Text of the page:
California Cannabis Law Results In Unkept Tax Revenue Promises
With California cannabis law came several promises, one of which was to utilize the tax revenue to fund youth programs. Why hasn’t this happened yet? California cannabis laws have fallen short of delivering on its promises.
It’s been over a year since California began distributing recreational cannabis, yet there’s still no money being allotted to fund these programs. As the cannabis industry continues its growth, the big question regarding where this funding is going can’t be ignored.
One of the main issues with California marijuana law is that no one has put guidelines in place to determine how the funding for these youth programs should be distributed. Furthermore, no guidelines have been set up to show how these programs will be run and analyzed.
California cannabis law providing the state with something other than a list of guidelines regarding the distribution of the tax revenue associated with the happy herb is not necessarily new. Proposition 64, the proposition that made cannabis sales for adults 21 and over legal back in November of 2016, even has a section dedicated to ensuring a portion of the tax revenue will go to youth education to ensure “substance use disorder education, prevention, and treatment” are being funded.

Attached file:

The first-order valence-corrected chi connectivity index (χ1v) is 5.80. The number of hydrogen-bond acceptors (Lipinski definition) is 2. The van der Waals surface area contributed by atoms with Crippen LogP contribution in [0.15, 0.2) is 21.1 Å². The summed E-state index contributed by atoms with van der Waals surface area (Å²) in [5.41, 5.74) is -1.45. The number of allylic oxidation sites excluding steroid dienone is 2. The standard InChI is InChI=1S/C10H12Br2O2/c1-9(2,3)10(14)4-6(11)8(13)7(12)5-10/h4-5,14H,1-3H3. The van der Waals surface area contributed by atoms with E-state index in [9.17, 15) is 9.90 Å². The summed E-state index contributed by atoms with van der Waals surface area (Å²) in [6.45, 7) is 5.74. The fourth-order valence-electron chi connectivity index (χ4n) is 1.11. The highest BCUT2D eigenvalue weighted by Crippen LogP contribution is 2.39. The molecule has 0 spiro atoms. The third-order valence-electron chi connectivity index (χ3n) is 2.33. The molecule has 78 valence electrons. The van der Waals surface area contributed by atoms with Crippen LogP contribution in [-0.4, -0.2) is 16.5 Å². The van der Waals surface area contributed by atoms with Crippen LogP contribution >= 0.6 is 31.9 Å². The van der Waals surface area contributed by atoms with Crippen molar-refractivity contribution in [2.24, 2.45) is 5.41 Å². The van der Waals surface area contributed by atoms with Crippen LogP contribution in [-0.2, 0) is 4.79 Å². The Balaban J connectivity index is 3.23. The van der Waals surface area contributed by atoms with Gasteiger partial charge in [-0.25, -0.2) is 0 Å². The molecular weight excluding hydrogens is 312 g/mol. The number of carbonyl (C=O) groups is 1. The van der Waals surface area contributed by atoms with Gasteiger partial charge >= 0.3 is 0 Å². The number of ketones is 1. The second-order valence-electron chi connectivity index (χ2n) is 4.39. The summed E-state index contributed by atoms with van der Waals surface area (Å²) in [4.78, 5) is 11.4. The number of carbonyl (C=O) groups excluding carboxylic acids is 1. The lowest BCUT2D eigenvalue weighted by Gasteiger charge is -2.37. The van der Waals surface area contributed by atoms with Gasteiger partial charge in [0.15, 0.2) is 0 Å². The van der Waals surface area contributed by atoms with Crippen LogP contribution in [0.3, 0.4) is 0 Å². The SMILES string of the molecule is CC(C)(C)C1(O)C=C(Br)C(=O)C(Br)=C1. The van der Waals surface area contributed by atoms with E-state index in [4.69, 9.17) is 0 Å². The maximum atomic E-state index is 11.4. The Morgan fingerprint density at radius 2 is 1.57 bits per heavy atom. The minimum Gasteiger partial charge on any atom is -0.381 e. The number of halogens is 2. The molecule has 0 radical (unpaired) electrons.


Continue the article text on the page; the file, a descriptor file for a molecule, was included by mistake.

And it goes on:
The big issue here seems to be that Proposition 64 outlines an order to determine how the tax revenue should be divided up in increments. This list seemingly overestimated the cannabis tax dollars, resulting in California marijuana law failing to meet its funding promises. As a result, the majority of that tax money has been put towards startup costs and operations relating to state regulation.
Once this funding is fulfilled, the next tier is dedicated to grants for certain services in communities that feel the most effects from past drug policies, evaluating the effects of the measure, creating and adopting methods to determine if a person is driving under the influence of marijuana, and studying the risks and benefits regarding medical marijuana.
After the funding meets those needs, California cannabis law states that the remaining revenues will go towards youth programs, cleaning up and preventing environmental damage from growing marijuana illegally, and programs aimed to lessen the number of people driving under the influence.
Should this aspect of Proposition 64 be adjusted to divide tax revenue with a lower estimate in mind?